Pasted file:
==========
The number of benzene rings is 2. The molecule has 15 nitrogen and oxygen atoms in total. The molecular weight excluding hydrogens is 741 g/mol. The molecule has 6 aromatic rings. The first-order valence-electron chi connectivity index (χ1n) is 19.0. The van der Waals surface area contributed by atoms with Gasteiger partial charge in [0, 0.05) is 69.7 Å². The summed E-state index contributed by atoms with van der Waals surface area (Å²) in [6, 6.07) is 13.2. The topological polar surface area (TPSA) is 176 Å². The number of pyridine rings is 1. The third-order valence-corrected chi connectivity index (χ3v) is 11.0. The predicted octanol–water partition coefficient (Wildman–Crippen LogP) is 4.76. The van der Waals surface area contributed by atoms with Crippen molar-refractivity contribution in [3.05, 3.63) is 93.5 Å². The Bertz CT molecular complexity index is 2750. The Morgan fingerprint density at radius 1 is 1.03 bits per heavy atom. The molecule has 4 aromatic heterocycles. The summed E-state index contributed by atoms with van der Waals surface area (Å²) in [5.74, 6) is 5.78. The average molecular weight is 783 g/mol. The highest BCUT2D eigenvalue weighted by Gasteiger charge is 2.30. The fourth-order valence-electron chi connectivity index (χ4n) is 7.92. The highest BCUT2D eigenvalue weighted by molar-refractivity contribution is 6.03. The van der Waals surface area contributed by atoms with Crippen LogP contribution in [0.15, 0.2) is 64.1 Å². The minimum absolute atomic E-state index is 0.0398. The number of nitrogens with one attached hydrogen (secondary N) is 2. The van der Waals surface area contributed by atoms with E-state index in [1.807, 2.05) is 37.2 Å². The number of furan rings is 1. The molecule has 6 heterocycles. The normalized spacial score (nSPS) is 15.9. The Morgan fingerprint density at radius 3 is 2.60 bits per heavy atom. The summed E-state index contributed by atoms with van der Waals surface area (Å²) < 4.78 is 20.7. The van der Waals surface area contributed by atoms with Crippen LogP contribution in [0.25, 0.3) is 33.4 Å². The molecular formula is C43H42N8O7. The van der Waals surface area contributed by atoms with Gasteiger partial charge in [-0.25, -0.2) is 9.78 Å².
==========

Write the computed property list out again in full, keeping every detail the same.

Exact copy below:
The number of benzene rings is 2. The molecule has 15 nitrogen and oxygen atoms in total. The molecular weight excluding hydrogens is 741 g/mol. The molecule has 6 aromatic rings. The first-order valence-electron chi connectivity index (χ1n) is 19.0. The van der Waals surface area contributed by atoms with Gasteiger partial charge in [0, 0.05) is 69.7 Å². The summed E-state index contributed by atoms with van der Waals surface area (Å²) in [6, 6.07) is 13.2. The topological polar surface area (TPSA) is 176 Å². The number of pyridine rings is 1. The third-order valence-corrected chi connectivity index (χ3v) is 11.0. The predicted octanol–water partition coefficient (Wildman–Crippen LogP) is 4.76. The van der Waals surface area contributed by atoms with Crippen molar-refractivity contribution in [3.05, 3.63) is 93.5 Å². The Bertz CT molecular complexity index is 2750. The Morgan fingerprint density at radius 1 is 1.03 bits per heavy atom. The molecule has 4 aromatic heterocycles. The summed E-state index contributed by atoms with van der Waals surface area (Å²) in [5.74, 6) is 5.78. The average molecular weight is 783 g/mol. The highest BCUT2D eigenvalue weighted by Gasteiger charge is 2.30. The fourth-order valence-electron chi connectivity index (χ4n) is 7.92. The highest BCUT2D eigenvalue weighted by molar-refractivity contribution is 6.03. The van der Waals surface area contributed by atoms with Crippen LogP contribution in [0.15, 0.2) is 64.1 Å². The minimum absolute atomic E-state index is 0.0398. The number of nitrogens with one attached hydrogen (secondary N) is 2. The van der Waals surface area contributed by atoms with E-state index in [1.807, 2.05) is 37.2 Å². The number of furan rings is 1. The molecule has 6 heterocycles. The normalized spacial score (nSPS) is 15.9. The Morgan fingerprint density at radius 3 is 2.60 bits per heavy atom. The summed E-state index contributed by atoms with van der Waals surface area (Å²) < 4.78 is 20.7. The van der Waals surface area contributed by atoms with Crippen LogP contribution in [0.25, 0.3) is 33.4 Å². The molecular formula is C43H42N8O7. The van der Waals surface area contributed by atoms with Gasteiger partial charge in [-0.25, -0.2) is 9.78 Å².